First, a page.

• “For an hour I slow down. It isn’t deadlines and juggling, it’s take time, process, feel, reflect. As a single mom, there’s very little time for that. It’s always putting out fires and juggling other people’s needs. My therapy is my one self indulgence, the one thing I completely do for me. It’s like the bare minimum of self care and it still feel selfish for it when I’m doing the schedule shuffling to make our weeks work.”
  • “I have been going to therapy for three years now and it’s the most incredible thing I’ve ever done for myself. I went from being on 7 different medications and still unable to function as a human with C-PTSD and DID and now I take one medication and have a full time job with normal to low anxiety.”
  • “It’s been amazing for me and helped me leave my emotionally/psychologically abusive marriage, start healing the trauma from that and from my childhood, improve lots of areas of myself that also have helped improve my parenting. I recommend it to others every chance I get.”
  • “I go to therapy to find myself again. After so much abuse I’ve gone through I’ve lost the real me. My therapist has helped me so much. I’m so very grateful for him and would recommend therapy to everyone.”
  • “I used to go to therapy. It helped me process some stuff that I desperately needed to work through, like realizing just how abusive my parents truly were. I’m tempted to go again because I’m barely functioning again, but I worry they won’t help, just use me as a lab rat to satisfy their curiosity.”
  • “My therapist is always calling me out, and, don’t tell her, but I like it.”
  • “Finding the right therapist is key and worth being patient.”
  • “Without therapy I would never have identified I was being abused.”
  • “I have been to multiple therapists in the past. The only one I’d say had a real impact was my PTSD specialist (EMDR therapy). The others… by and large, I usually left sessions feeling more confused than I did when I went in.”
  • “I have been in and out of therapy since I was 5. I go because while I have figured out how to process and unpack my trauma on my own, I currently and desperately need to undo some learned behaviors and deal with my most recent bout of abuse and deal with my PTSD. It helps to have a space space to break down or soundboard once a week. I personally think everyone can benefit from therapy. EVERYONE.”

The key is that everyone would benefit from a therapist with absolutely no biases that preclude proper supportive care, and that’s not always possible.

When you can’t go to therapy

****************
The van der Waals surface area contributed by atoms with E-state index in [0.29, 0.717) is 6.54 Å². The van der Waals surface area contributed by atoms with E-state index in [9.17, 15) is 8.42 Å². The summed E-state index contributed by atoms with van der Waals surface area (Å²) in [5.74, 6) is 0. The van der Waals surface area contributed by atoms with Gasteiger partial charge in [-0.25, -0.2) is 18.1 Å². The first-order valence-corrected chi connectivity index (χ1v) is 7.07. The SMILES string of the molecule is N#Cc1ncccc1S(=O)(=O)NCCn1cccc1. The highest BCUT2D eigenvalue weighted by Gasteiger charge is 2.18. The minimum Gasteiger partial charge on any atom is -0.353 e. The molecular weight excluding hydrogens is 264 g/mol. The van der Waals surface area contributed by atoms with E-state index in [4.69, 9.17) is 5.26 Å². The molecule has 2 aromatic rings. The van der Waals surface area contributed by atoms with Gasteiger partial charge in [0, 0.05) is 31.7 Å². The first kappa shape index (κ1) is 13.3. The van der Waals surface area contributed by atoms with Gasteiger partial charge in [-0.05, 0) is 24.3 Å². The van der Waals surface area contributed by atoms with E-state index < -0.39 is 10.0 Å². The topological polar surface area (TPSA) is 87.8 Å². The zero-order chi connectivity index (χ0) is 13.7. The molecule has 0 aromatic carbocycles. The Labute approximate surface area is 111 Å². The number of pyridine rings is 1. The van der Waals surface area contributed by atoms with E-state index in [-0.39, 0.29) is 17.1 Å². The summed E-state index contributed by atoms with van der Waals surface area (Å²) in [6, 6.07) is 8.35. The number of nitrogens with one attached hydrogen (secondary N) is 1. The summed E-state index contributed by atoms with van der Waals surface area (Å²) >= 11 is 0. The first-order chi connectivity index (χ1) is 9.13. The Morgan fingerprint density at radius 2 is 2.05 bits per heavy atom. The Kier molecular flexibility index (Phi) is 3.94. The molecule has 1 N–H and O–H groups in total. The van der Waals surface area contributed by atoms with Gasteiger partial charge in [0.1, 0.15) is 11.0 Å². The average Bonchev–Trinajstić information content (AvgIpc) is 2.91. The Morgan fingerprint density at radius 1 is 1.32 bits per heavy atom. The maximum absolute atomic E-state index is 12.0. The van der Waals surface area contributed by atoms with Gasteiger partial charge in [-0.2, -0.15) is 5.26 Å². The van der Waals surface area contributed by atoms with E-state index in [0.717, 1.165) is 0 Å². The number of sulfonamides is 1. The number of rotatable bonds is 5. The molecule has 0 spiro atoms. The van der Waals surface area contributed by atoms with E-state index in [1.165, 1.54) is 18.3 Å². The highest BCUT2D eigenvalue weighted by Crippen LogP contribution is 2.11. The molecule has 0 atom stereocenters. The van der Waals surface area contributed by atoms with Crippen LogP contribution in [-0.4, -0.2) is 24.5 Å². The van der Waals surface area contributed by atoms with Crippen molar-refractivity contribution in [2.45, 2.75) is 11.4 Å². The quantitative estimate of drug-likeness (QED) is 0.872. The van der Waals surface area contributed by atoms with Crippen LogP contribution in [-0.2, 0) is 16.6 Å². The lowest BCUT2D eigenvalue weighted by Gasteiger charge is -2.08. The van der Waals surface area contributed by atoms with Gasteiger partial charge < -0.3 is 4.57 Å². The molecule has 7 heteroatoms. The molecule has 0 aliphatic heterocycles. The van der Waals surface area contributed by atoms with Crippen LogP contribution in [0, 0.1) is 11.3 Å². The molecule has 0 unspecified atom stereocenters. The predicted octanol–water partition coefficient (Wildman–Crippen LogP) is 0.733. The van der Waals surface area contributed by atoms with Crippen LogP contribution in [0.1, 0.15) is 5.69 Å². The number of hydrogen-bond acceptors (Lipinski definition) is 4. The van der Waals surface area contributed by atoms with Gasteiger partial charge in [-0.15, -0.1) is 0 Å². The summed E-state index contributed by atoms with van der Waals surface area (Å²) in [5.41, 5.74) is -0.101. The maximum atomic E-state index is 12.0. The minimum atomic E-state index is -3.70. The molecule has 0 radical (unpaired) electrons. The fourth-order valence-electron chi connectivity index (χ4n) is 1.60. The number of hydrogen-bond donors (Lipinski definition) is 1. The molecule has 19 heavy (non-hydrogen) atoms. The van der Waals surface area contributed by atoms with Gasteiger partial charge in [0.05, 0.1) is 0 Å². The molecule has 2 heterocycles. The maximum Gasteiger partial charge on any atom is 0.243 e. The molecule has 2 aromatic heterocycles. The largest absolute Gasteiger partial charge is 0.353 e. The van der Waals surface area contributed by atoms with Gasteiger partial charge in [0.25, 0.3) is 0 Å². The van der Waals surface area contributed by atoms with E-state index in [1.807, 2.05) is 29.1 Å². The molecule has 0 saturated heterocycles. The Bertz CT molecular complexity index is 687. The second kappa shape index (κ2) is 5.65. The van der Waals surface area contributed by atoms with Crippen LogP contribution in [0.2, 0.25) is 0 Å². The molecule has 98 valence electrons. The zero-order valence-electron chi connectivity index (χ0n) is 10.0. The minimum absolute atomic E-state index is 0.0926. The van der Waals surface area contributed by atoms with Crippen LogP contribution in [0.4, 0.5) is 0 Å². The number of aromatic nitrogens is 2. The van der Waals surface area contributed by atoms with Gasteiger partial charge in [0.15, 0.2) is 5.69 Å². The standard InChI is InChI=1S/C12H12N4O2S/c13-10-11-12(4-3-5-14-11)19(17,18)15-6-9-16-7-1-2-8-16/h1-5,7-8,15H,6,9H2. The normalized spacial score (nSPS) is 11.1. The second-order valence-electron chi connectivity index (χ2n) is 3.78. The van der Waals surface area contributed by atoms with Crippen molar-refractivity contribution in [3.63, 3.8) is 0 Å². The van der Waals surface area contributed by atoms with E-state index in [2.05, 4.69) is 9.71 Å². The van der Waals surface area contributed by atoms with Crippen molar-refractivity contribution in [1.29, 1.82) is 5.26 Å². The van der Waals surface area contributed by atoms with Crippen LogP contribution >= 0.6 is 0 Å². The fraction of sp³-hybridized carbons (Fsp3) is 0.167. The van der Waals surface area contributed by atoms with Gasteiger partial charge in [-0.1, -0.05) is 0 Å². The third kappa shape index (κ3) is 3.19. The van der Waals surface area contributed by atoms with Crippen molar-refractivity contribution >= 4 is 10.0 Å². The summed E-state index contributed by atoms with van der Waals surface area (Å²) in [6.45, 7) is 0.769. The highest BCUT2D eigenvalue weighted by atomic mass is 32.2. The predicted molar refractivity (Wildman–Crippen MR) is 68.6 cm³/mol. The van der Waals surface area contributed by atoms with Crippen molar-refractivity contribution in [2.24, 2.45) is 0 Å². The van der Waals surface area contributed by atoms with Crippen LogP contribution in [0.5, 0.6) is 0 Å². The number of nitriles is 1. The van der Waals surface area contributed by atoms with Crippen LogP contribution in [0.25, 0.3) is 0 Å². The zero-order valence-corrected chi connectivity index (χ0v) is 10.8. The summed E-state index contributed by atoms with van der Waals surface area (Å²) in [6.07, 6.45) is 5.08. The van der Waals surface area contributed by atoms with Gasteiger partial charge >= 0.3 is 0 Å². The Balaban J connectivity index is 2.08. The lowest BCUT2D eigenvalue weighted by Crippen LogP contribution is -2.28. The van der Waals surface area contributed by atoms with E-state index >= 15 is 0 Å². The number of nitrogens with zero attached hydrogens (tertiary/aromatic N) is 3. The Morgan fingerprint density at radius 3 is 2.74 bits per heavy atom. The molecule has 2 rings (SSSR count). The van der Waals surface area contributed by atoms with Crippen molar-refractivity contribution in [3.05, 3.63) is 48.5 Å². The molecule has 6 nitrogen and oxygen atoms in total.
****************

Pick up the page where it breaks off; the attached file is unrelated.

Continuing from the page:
There is a huge problem with access to therapy. Many people are without insurance, transportation, or income to be able to access a therapist. More, it can be difficult and daunting to find an inclusive therapist who is open and accepting of all gender identities, sexualities, relationship styles, ability levels, etc. or who is informed in a specific need if you have one. As a result, marginalized people face even more hardship because they cannot even access the services and tools to help them cope.

I asked readers to chime in if they go to therapy or not and why. Here are some of the negative responses:

  • “I’ve been told by basically everyone I’m close to that I need to go to therapy, and I want to, but I can’t afford it and I’ll never be able to at this rate.”
  • “Every therapist seemed wholly overwhelmed and some cried”
  • “Not anymore. They spend more time studying me than helping me. ‘Oh you’re nonbinary, I have a lot of questions.’ While some of them never mention ‘the autism’ some brought it up to congratulate me for being so functional. And some were really helpful – that’s the bitter pill.”
  • “No insurance, so no. Probably not once we have insurance, because nothing I can find that we can afford covers it. When I did, I found it largely unhelpful due to the profession being dominated by people who don’t think people with breasts can possibly know their own mind. Never mind trauma-informed, educated on chronic illness, accepting of autism self-diagnosis, etc. When I’m having to educate my therapist constantly, it doesn’t make for a good relationship.”
  • “Even if I had insurance, it would be near impossible to find a non-racist, trans inclusive, queer positive, non Christian therapist with a good praxis on ableism here. When I have had therapy it was not helpful because the therapist could not understand my life experience and was not comprehending of the support I needed, which resulted in me being gaslit and given harmful advice that increased my abuser’s control over me.”
  • “I have insurance but I have phone anxiety and anxiety about not knowing how to set up appointments. I also have some trauma related to bad counseling I’ve had. That’s not getting into being a neurodivergent creative weirdo and also accidentally stunning them with my trauma. It honestly feels like having to translate a deeply personal internal language with other people outside myself for every basic communication.”
  • “No. Because the stigma means that if anyone knew, they would think less of me. Like there’s something wrong with me.”

Others who are able to go to therapy can only do so because of special access programs.